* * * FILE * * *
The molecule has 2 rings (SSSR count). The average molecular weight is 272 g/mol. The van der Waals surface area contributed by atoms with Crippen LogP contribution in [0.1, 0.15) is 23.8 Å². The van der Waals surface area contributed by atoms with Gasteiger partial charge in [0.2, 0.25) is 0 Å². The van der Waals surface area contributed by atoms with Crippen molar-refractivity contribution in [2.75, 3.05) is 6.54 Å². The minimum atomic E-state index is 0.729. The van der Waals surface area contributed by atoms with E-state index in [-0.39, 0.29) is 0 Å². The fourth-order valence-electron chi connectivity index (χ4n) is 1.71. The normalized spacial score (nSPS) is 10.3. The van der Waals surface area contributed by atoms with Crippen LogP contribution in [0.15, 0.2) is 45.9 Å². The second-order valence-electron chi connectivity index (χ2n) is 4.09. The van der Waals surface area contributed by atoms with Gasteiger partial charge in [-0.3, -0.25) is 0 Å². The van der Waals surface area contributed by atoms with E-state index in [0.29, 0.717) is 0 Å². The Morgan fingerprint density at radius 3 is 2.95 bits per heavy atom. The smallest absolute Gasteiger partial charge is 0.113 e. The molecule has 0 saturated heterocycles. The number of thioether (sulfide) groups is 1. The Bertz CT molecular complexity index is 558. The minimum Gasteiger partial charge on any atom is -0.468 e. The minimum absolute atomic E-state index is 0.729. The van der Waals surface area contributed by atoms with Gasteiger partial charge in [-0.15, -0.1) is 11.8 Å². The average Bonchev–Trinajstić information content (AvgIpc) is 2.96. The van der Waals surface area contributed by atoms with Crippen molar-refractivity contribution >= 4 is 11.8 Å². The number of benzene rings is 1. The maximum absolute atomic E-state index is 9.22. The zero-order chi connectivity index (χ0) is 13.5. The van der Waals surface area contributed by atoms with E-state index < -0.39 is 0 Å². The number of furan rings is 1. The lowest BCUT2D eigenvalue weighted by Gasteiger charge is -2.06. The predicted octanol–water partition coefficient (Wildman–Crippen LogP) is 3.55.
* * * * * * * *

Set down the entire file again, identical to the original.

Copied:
The molecule has 2 rings (SSSR count). The average molecular weight is 272 g/mol. The van der Waals surface area contributed by atoms with Crippen LogP contribution in [0.1, 0.15) is 23.8 Å². The van der Waals surface area contributed by atoms with Gasteiger partial charge in [0.2, 0.25) is 0 Å². The van der Waals surface area contributed by atoms with Crippen molar-refractivity contribution in [2.75, 3.05) is 6.54 Å². The minimum atomic E-state index is 0.729. The van der Waals surface area contributed by atoms with E-state index in [-0.39, 0.29) is 0 Å². The fourth-order valence-electron chi connectivity index (χ4n) is 1.71. The normalized spacial score (nSPS) is 10.3. The van der Waals surface area contributed by atoms with Crippen LogP contribution in [0.15, 0.2) is 45.9 Å². The second-order valence-electron chi connectivity index (χ2n) is 4.09. The van der Waals surface area contributed by atoms with Gasteiger partial charge in [-0.3, -0.25) is 0 Å². The van der Waals surface area contributed by atoms with E-state index in [0.29, 0.717) is 0 Å². The Morgan fingerprint density at radius 3 is 2.95 bits per heavy atom. The smallest absolute Gasteiger partial charge is 0.113 e. The molecule has 0 saturated heterocycles. The number of thioether (sulfide) groups is 1. The Bertz CT molecular complexity index is 558. The minimum Gasteiger partial charge on any atom is -0.468 e. The minimum absolute atomic E-state index is 0.729. The van der Waals surface area contributed by atoms with Gasteiger partial charge in [-0.15, -0.1) is 11.8 Å². The average Bonchev–Trinajstić information content (AvgIpc) is 2.96. The van der Waals surface area contributed by atoms with Crippen molar-refractivity contribution >= 4 is 11.8 Å². The number of benzene rings is 1. The maximum absolute atomic E-state index is 9.22. The zero-order chi connectivity index (χ0) is 13.5. The van der Waals surface area contributed by atoms with E-state index < -0.39 is 0 Å². The number of furan rings is 1. The lowest BCUT2D eigenvalue weighted by Gasteiger charge is -2.06. The predicted octanol–water partition coefficient (Wildman–Crippen LogP) is 3.55.